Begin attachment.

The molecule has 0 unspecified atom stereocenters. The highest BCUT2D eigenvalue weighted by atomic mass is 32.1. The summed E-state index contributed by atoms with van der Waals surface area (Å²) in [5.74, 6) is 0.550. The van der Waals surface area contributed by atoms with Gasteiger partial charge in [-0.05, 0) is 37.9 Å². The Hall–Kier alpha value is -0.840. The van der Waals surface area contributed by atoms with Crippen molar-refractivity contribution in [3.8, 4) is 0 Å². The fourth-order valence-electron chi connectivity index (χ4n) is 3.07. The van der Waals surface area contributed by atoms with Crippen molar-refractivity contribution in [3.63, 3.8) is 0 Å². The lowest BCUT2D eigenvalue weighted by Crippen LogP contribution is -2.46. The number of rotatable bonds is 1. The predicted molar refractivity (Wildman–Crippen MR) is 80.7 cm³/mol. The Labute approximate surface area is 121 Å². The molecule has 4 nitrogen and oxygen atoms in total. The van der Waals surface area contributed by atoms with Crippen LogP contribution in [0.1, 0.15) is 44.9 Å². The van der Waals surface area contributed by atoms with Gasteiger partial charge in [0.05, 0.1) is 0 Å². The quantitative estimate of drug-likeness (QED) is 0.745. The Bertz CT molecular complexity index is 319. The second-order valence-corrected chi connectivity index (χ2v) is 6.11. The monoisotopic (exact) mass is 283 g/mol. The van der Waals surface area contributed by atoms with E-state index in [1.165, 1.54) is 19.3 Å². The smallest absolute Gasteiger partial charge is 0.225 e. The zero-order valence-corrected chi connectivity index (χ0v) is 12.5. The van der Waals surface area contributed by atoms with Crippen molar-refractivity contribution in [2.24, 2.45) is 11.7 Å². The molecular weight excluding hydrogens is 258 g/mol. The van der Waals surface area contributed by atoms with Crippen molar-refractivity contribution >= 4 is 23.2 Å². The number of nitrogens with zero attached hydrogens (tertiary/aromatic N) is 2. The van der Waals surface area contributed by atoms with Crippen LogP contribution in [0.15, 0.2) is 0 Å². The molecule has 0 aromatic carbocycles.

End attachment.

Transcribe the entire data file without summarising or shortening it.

The molecule has 0 unspecified atom stereocenters. The highest BCUT2D eigenvalue weighted by atomic mass is 32.1. The summed E-state index contributed by atoms with van der Waals surface area (Å²) in [5.74, 6) is 0.550. The van der Waals surface area contributed by atoms with Gasteiger partial charge in [-0.05, 0) is 37.9 Å². The Hall–Kier alpha value is -0.840. The van der Waals surface area contributed by atoms with Crippen molar-refractivity contribution in [3.8, 4) is 0 Å². The fourth-order valence-electron chi connectivity index (χ4n) is 3.07. The van der Waals surface area contributed by atoms with Crippen molar-refractivity contribution in [3.63, 3.8) is 0 Å². The lowest BCUT2D eigenvalue weighted by Crippen LogP contribution is -2.46. The number of rotatable bonds is 1. The predicted molar refractivity (Wildman–Crippen MR) is 80.7 cm³/mol. The Labute approximate surface area is 121 Å². The molecule has 4 nitrogen and oxygen atoms in total. The van der Waals surface area contributed by atoms with Crippen LogP contribution in [0.1, 0.15) is 44.9 Å². The van der Waals surface area contributed by atoms with Gasteiger partial charge in [0.05, 0.1) is 0 Å². The quantitative estimate of drug-likeness (QED) is 0.745. The Bertz CT molecular complexity index is 319. The second-order valence-corrected chi connectivity index (χ2v) is 6.11. The monoisotopic (exact) mass is 283 g/mol. The van der Waals surface area contributed by atoms with E-state index in [1.165, 1.54) is 19.3 Å². The smallest absolute Gasteiger partial charge is 0.225 e. The zero-order valence-corrected chi connectivity index (χ0v) is 12.5. The van der Waals surface area contributed by atoms with Crippen molar-refractivity contribution in [2.24, 2.45) is 11.7 Å². The molecular weight excluding hydrogens is 258 g/mol. The van der Waals surface area contributed by atoms with Crippen molar-refractivity contribution >= 4 is 23.2 Å². The number of nitrogens with zero attached hydrogens (tertiary/aromatic N) is 2. The van der Waals surface area contributed by atoms with Crippen LogP contribution in [0.15, 0.2) is 0 Å². The molecule has 0 aromatic carbocycles.